I know that science talks about dopamine. It’s a brain chemical. It makes us feel good, sometimes in an addictive kind of way. I know that it’s a driving force in social media design. Every “Like” is intended to help us feel good, to send a burst of dopamine to the brain. Many of us (because I understand from the inside), are aware of the likes, are excited by the bursts of being known.
However, this focus on being “liked” is deadly to sustained thinking, to quiet reflection, to the writing I do, to the reading we do, to the conversations we have, to the life we are called to live.
As we read about the life of Jesus, he received lots of affirmation and lots of condemnation. But he was calibrated to one voice for his affirmation.
At the beginning of his ministry, after his baptism, before his temptation, he hears this: “You are my son, whom I love. With you I am well pleased.”
What difference might it make before our temptations to know that we are hearing, “You are my beloved”?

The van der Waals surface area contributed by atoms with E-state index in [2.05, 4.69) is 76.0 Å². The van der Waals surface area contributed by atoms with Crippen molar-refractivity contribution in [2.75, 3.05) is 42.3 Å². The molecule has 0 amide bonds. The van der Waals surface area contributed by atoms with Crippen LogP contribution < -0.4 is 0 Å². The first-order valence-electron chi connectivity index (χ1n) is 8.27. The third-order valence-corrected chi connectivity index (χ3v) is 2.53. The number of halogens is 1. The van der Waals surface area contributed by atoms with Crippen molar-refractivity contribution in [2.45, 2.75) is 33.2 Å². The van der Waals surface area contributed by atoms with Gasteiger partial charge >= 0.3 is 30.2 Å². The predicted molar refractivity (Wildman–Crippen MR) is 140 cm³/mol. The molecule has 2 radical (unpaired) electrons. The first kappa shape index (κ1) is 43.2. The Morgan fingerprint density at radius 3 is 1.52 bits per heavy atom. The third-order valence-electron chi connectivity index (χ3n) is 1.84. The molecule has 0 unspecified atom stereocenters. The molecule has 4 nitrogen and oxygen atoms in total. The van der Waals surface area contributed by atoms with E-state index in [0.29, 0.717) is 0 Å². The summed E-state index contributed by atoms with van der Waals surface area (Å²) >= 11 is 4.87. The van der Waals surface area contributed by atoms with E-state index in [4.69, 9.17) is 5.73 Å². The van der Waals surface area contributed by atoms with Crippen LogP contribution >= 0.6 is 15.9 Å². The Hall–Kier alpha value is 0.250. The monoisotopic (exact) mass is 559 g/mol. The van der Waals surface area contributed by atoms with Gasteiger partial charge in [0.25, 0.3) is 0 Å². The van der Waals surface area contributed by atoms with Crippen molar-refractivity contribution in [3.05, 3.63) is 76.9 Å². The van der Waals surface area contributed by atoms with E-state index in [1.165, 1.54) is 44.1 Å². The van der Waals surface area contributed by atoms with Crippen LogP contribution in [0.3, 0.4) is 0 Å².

What if we gave up affirmation for Lent?
We could do it simply by posting nothing. We could post something and walk away. We could schedule a social appointment. “At 9am, after I do the other things that matter, a read or a run or a conversation or a write, I have an appointment.”
Because no one would really notice if I don’t say anything until after 9 am. Or whenever. Because the people I scroll past don’t notice anything. I am aware, but no one else is aware of my lack of awareness.
And even as we think about moving away from social media affirmation, what if we began to understand that God is affirming us? What if, by your very existence, before you do anything! What if, as you serve and encourage, God says, “Well done!!!!” even before we are done.